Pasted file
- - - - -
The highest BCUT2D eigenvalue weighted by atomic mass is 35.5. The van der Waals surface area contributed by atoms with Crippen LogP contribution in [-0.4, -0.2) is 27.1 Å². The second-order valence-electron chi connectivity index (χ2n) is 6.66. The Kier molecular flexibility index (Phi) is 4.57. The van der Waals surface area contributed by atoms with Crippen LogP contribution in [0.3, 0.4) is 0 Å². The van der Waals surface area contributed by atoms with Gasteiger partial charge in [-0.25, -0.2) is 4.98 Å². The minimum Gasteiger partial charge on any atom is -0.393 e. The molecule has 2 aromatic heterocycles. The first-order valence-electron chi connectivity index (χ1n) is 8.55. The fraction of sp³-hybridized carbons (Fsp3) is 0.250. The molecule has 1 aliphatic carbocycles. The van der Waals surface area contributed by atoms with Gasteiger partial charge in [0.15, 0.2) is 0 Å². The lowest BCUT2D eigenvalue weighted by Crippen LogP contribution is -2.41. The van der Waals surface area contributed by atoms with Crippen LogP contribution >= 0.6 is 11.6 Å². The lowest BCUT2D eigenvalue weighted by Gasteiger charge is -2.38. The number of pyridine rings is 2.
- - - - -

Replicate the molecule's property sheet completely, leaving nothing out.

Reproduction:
The highest BCUT2D eigenvalue weighted by atomic mass is 35.5. The van der Waals surface area contributed by atoms with Crippen LogP contribution in [-0.4, -0.2) is 27.1 Å². The second-order valence-electron chi connectivity index (χ2n) is 6.66. The Kier molecular flexibility index (Phi) is 4.57. The van der Waals surface area contributed by atoms with Crippen LogP contribution in [0.3, 0.4) is 0 Å². The van der Waals surface area contributed by atoms with Gasteiger partial charge in [-0.25, -0.2) is 4.98 Å². The minimum Gasteiger partial charge on any atom is -0.393 e. The molecule has 2 aromatic heterocycles. The first-order valence-electron chi connectivity index (χ1n) is 8.55. The fraction of sp³-hybridized carbons (Fsp3) is 0.250. The molecule has 1 aliphatic carbocycles. The van der Waals surface area contributed by atoms with Gasteiger partial charge in [0.15, 0.2) is 0 Å². The lowest BCUT2D eigenvalue weighted by Crippen LogP contribution is -2.41. The van der Waals surface area contributed by atoms with Crippen LogP contribution >= 0.6 is 11.6 Å². The lowest BCUT2D eigenvalue weighted by Gasteiger charge is -2.38. The number of pyridine rings is 2.